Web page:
Skin Cancer in Cats - Page 5

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Skin Cancer in Cats

By: Dr. Kimberly Cronin

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Examine your cat's skin on a regular basis. If you note a new lump, a sore that does not heal or other changes in the skin, seek veterinary attention.

If your cat has surgery as part of the treatment of his skin cancer, he may need some additional care. Cats that have had surgery should be kept quiet for the first two weeks to prevent tension on the incision. The incision should be monitored for redness, swelling or discharge. It is important to keep your cat from licking or chewing at the incision because this can cause the incision to come apart. If there are sutures or staples, these will need to be removed approximately two weeks after surgery.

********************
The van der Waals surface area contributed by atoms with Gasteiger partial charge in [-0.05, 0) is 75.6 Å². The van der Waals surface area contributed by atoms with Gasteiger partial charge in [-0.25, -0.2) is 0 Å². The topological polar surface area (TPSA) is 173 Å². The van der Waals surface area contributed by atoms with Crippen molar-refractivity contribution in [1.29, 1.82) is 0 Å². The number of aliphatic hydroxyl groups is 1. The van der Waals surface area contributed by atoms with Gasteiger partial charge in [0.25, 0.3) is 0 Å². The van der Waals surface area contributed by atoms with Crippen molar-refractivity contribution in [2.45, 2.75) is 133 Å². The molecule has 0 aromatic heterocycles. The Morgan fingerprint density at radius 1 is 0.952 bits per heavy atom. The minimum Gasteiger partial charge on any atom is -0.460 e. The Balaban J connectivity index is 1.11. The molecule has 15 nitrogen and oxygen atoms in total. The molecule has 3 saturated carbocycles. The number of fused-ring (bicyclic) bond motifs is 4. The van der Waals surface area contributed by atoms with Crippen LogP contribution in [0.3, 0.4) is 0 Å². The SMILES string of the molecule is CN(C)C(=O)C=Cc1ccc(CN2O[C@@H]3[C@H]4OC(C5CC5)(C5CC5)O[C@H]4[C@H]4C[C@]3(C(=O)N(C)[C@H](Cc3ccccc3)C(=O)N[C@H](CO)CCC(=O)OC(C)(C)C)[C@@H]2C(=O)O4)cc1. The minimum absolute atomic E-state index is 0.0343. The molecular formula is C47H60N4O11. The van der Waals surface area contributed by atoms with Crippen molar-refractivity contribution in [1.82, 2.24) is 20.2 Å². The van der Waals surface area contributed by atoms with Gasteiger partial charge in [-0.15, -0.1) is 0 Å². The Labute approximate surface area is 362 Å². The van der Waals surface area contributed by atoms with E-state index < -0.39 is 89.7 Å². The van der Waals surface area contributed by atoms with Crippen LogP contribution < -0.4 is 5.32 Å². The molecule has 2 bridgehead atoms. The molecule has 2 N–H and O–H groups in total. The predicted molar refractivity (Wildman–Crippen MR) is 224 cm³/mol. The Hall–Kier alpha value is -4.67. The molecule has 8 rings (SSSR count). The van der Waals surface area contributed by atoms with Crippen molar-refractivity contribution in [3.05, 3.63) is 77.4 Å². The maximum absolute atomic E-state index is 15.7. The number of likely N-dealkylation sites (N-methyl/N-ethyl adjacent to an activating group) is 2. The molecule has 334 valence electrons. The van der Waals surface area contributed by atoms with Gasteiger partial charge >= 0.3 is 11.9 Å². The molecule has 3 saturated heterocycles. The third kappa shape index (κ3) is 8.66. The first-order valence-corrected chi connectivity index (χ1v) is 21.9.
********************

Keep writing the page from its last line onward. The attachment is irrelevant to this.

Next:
The surgery site should be evaluated on a frequent basis to detect any cancer recurrence. If recurrence is suspected, it should be brought to your veterinarian's attention immediately. Retreatment is more likely to be successful if the tumor is still small.

There is no known cause for the majority of skin cancers so prevention is difficult. Exposure to sunlight should be limited especially for white or light colored cats.

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